Working with the Chamber of Commerce, Greenwood School District, A&P Commission and Economic Development Committee we implemented a “Grand Re-opening” campaign.  Posters, billboards, and banners were hung around town and at businesses as the re-opening rolled out.

Dr. Brandon Chase Goldsmith produced a video series featuring Dr. Lee Johnson and I, providing information on State and Health Department guidelines in order to assist our citizens in navigating the new realities of the COVID pandemic.

The task force received Statewide publicity as we became the first community to produce an organized re-opening campaign. We were officially recognized by the State of Arkansas receiving the Volunteer Community of the Year Award for our civic engagement initiatives.

The Economic Development Committee stepped up in a big way when the city needed them the most.

Therefore tonight, I am excited to announce 5 new members: Joanna Brandt, Sean Lin, Buddy Loyd, Abbie Lejong, and Farrah Shoppach, who will help Greenwood’s continued recovery as we plan for a future beyond COVID.

The city requested and secured CARES Act Funds from the State of Arkansas, in the amount of $351,658.07 to assist and offset the financial needs to the city created by the Covid-19 public health emergency.

These funds financed distanced meetings and telework technologies, PPE, modifications to municipal offices, and most importantly covered Patrol Officer Payroll.

We are thankful to our City Clerk, Sharla Derry, whose technical knowledge help those of us who aren’t as computer savvy, adapt to the concept of Zoom meetings and working from home, which was especially valuable when we had to close City Hall twice.

In order to ease financial burdens, the Water Department discontinued shutoffs during the quarantine. Additionally, they established a water bypass, check valve, which was utilized while James Fork was offline during the recent weather event. 

An unexpected outcome from people staying at home and in-town, actual Tax Revenue Growth exceeded 2019’s revenue by 3%, with City Sales and Use Tax up 16.1%.

Approximately 9% was from online sales and the remaining amount resulted from people supporting local businesses more frequently.

The city closed 2020 with total funds of $13.33 million, which reflects a 30.7% growth versus budget.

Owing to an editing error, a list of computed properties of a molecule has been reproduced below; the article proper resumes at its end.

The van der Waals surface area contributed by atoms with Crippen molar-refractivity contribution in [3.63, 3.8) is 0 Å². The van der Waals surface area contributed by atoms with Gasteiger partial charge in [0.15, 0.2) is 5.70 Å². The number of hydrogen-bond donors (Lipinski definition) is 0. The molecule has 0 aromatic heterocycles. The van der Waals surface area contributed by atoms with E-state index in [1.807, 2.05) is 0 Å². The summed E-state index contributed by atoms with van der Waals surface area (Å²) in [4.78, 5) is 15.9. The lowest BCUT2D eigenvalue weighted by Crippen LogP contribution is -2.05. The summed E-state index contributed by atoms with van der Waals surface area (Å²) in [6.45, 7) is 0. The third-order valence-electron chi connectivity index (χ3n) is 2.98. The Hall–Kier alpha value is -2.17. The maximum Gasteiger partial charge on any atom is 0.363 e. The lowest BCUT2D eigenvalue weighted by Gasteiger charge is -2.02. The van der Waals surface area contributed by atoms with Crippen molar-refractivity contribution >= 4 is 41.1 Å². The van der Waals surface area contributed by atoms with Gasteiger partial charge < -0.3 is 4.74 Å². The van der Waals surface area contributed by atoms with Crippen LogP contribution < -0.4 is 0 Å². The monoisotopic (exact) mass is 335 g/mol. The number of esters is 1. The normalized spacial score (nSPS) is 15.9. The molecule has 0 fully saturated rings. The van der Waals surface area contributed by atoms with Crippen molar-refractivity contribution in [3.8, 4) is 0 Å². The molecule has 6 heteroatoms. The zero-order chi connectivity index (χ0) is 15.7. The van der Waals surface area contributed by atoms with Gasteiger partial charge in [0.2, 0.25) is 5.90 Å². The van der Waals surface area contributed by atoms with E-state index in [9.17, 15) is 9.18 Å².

2020 was the year for the annual United States Census. I am happy to announce that Greenwood improved its self-reporting percentage by nearly 10% over the 2010 Census and finished far ahead of the entire region and in the top group of reporting cities in Arkansas.

Our census count is not just a statistic it translates into real dollars for our city. Unfortunately, due to delays at the federal level, we do not have our 2020 population totals at this time.

Another count we are looking forward to, Jen’s Kitty Rehab in partnership with University Arkansas Fort Smith will be working to create a census of stray and feral cats. Having an estimate, even of the minimum number, of free-roaming cats allows us to understand the extent of our over-population problem.

This will also assist us in tracking the effectiveness of any programs, such as Trap-Neuter-Return, we implement to reduce the population.

Appreciations

Over the course of the pandemic, we have increased our appreciation for nurses, doctors, and essential workers. While we were sheltering in place, they were on the frontlines facing the virus head-on from hospitals to supermarkets. 

Parents especially learned to appreciate all the work teachers do to educate our children.

The Greenwood School District continues its excellence in education and sports ranking the #1 Best Place to Teach, #2 Best School District, #2 Best Place for Athletics, and #2 Best Teachers in all of Arkansas.

Our student-athletes won State Championships in Girls Cross Country, Varsity Football, Varsity Volleyball, Wrestling, and Girls Basketball. Thank you, educators, for all your hard work during these difficult times.

First responders have demonstrated their commitment to our community during COVID by putting their lives on the line to protect the public. Chief Will Dawson responded to a medical emergency and came upon a son giving his mom CPR.